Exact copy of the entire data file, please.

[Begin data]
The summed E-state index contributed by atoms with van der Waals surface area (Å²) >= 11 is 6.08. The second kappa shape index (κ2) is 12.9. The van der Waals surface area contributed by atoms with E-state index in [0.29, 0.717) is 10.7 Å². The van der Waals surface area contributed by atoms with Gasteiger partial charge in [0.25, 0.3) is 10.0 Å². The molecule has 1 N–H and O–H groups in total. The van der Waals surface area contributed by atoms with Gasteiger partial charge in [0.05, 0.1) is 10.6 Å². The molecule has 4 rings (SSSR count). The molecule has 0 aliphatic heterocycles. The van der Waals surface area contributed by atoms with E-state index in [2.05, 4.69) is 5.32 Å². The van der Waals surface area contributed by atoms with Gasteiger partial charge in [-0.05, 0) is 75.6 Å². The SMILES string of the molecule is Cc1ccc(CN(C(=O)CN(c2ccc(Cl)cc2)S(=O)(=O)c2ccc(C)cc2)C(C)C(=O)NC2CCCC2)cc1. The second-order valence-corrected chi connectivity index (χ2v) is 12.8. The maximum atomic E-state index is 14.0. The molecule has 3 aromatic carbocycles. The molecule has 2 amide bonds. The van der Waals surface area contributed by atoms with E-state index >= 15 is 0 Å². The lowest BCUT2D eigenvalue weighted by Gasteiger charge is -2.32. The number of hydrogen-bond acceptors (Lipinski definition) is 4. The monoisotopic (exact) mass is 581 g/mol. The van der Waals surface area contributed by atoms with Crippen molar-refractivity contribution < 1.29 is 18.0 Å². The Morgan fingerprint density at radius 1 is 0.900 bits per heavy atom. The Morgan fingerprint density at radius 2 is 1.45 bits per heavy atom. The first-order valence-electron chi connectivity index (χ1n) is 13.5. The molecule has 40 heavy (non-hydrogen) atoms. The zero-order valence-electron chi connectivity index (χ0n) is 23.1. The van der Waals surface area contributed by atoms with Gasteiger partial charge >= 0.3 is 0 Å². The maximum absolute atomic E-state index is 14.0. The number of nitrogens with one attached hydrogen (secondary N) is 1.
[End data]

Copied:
The summed E-state index contributed by atoms with van der Waals surface area (Å²) >= 11 is 6.08. The second kappa shape index (κ2) is 12.9. The van der Waals surface area contributed by atoms with E-state index in [0.29, 0.717) is 10.7 Å². The van der Waals surface area contributed by atoms with Gasteiger partial charge in [0.25, 0.3) is 10.0 Å². The molecule has 1 N–H and O–H groups in total. The van der Waals surface area contributed by atoms with Gasteiger partial charge in [0.05, 0.1) is 10.6 Å². The molecule has 4 rings (SSSR count). The molecule has 0 aliphatic heterocycles. The van der Waals surface area contributed by atoms with E-state index in [2.05, 4.69) is 5.32 Å². The van der Waals surface area contributed by atoms with Gasteiger partial charge in [-0.05, 0) is 75.6 Å². The SMILES string of the molecule is Cc1ccc(CN(C(=O)CN(c2ccc(Cl)cc2)S(=O)(=O)c2ccc(C)cc2)C(C)C(=O)NC2CCCC2)cc1. The second-order valence-corrected chi connectivity index (χ2v) is 12.8. The maximum atomic E-state index is 14.0. The molecule has 3 aromatic carbocycles. The molecule has 2 amide bonds. The van der Waals surface area contributed by atoms with E-state index >= 15 is 0 Å². The lowest BCUT2D eigenvalue weighted by Gasteiger charge is -2.32. The number of hydrogen-bond acceptors (Lipinski definition) is 4. The monoisotopic (exact) mass is 581 g/mol. The van der Waals surface area contributed by atoms with Crippen molar-refractivity contribution < 1.29 is 18.0 Å². The Morgan fingerprint density at radius 1 is 0.900 bits per heavy atom. The Morgan fingerprint density at radius 2 is 1.45 bits per heavy atom. The first-order valence-electron chi connectivity index (χ1n) is 13.5. The molecule has 40 heavy (non-hydrogen) atoms. The zero-order valence-electron chi connectivity index (χ0n) is 23.1. The van der Waals surface area contributed by atoms with Gasteiger partial charge >= 0.3 is 0 Å². The maximum absolute atomic E-state index is 14.0. The number of nitrogens with one attached hydrogen (secondary N) is 1.